Sign-up and pay, or perhaps pay more

Posted on November 6th, by geoff in Caring Times, CT blog. 5 comments

By Caring Times editor GEOFF HODGSON

There are powerful arguments why carers working at night in small specialist care facilities should be paid their full hourly rate, even if they spend much of the shift asleep. But there is a strong economic argument why ‘sleep-in’ shifts should be paid at a flat rate of £35-£45, with only that time spent delivering care being paid for at an hourly rate.

Until recently the latter argument has prevailed, but now the employment tribunals and the unions have insisted that the workers must be paid the hourly rate and this should be back-dated.

Care providers howled that they couldn’t afford it at the current rates of funding and that back-dated payments could cost the sector as much as £400m.

Government has responded in some measure to providers’ concerns, suspending enforcement action against them and waiving at least some part of any historic liability. It has also set up a new Social Care Compliance Scheme for social care providers who may have incorrectly paid workers below legal minimum wage hourly rates for sleep-in shifts.

Social care employers can opt into the scheme, giving them up to a year to identify what they owe to workers, supported by advice from HM Revenue and Customs. Employers who identify arrears at the end of the self-review period will have up to three months to pay workers.

On the face of it, this looks like little more than a stay of execution, and participating providers are more or less committing themselves to an unknown financial liability.

They’re not happy and I don’t blame them.

  • The CT Blog is written in a personal capacity – comments and opinions expressed are not necessarily endorsed or supported by Caring Times.

5 responses to “Sign-up and pay, or perhaps pay more”

  1. The employee/employer mutually beneficial sleep-in shift has been made extinct. Always a shame seeing unions’ jobs destruction mentality at work!

  2. Bob Ferguson says:

    Although EU rules on government support could prove a sticking point with a bailout, there’s no doubt the Whitehall bods have been dragging their heels. Don’t be too surprised, however, if the Chancellor has some good news when he stands up to deliver his budget – they do like to hold back (rare) positive news items to capture the headlines on these set piece occasions.

    Talking of headlines, disappointingly few have been generated by the predicament of the care workers concerned, a forgotten army that is significantly out of pocket as a result of this almighty muddle.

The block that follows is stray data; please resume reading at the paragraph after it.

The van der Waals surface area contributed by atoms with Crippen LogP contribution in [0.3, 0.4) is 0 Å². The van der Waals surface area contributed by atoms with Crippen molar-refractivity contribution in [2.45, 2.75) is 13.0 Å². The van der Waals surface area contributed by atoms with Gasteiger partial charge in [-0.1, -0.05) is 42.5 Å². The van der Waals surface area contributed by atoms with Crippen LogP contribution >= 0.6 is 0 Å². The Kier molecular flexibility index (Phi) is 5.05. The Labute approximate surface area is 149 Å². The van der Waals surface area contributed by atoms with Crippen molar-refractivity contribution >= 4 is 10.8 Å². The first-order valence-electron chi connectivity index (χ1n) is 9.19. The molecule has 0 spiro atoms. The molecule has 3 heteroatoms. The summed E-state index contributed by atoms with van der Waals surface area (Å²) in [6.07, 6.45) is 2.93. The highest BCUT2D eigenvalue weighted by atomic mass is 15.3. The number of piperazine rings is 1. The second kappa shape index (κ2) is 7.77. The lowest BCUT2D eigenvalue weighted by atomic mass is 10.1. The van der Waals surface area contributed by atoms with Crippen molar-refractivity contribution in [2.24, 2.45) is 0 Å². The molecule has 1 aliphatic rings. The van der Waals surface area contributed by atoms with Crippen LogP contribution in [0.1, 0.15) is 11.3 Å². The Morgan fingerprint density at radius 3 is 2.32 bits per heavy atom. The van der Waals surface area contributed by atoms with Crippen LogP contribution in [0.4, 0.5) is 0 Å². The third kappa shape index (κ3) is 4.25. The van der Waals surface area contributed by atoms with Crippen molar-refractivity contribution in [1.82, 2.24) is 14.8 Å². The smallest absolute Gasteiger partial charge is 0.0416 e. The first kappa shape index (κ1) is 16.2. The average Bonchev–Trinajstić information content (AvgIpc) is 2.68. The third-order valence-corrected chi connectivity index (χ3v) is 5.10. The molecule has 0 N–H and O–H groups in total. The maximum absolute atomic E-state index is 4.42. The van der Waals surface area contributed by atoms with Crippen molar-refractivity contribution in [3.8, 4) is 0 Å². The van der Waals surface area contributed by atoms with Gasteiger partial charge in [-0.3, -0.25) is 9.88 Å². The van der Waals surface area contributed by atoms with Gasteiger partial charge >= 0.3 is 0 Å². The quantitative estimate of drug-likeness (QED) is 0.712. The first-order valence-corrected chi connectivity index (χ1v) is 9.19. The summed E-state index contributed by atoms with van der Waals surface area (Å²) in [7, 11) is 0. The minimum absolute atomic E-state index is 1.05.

3. John Burton says:

    As one of the dwindling band of residential workers who has been truly resident in a care home – and, while sleeping-in on-call every night, had to pay for our bed and board – and then, later, in the 70s and 80s fought to be paid for sleeping-in, of course I now support full payment for this duty. Why do we wait to be told by some external authority that we have to do the right thing, instead of taking the initiative and paying staff for a duty that is as much part of therapeutic care as eating and sharing life with residents? But then staff and residents eating together is still a rarity, and charging staff for meals is still common. We need to get the fundamental principles of care clear and sorted rather than waiting for others (who know precious little about how a good care home works) to tell us what to do?

  4. My fear is that the government response so far will lead to an exodus of providers and significant numbers of service users around the country being left without effective support.

  5. John Burton says:

    We shouldn’t be surprised when payback time comes for a long exploited workforce and they demand some semblance of justice. In the 60s and early 70s there was no limit to the working week. I used to work a standard 70 hour week (7 – 11 five days a week) and there were no overtime or sleeping-in payments. The working week for local authority residential workers was eventually limited to 48 hours in the 1970s and any excess hours that couldn’t be taken back as time off in lieu were paid at overtime rates. Sleeping-in duties were not paid for until later and the working week was reduced to 37.5 hours. Those of us who were managers (“superintendents” and “officers in charge”) were not allowed to claim overtime on the mistaken basis that we could manipulate our time to suit ourselves. This meant that my deputies and assistants earned more than I did. Working conditions in the (then) small private sector were generally much worse.
    All this had to be fought for, and residential workers still have to fight exploitative employers and still have very little power or respect. Improvements in working conditions and in standards of care don’t just happen: they are very hard won.

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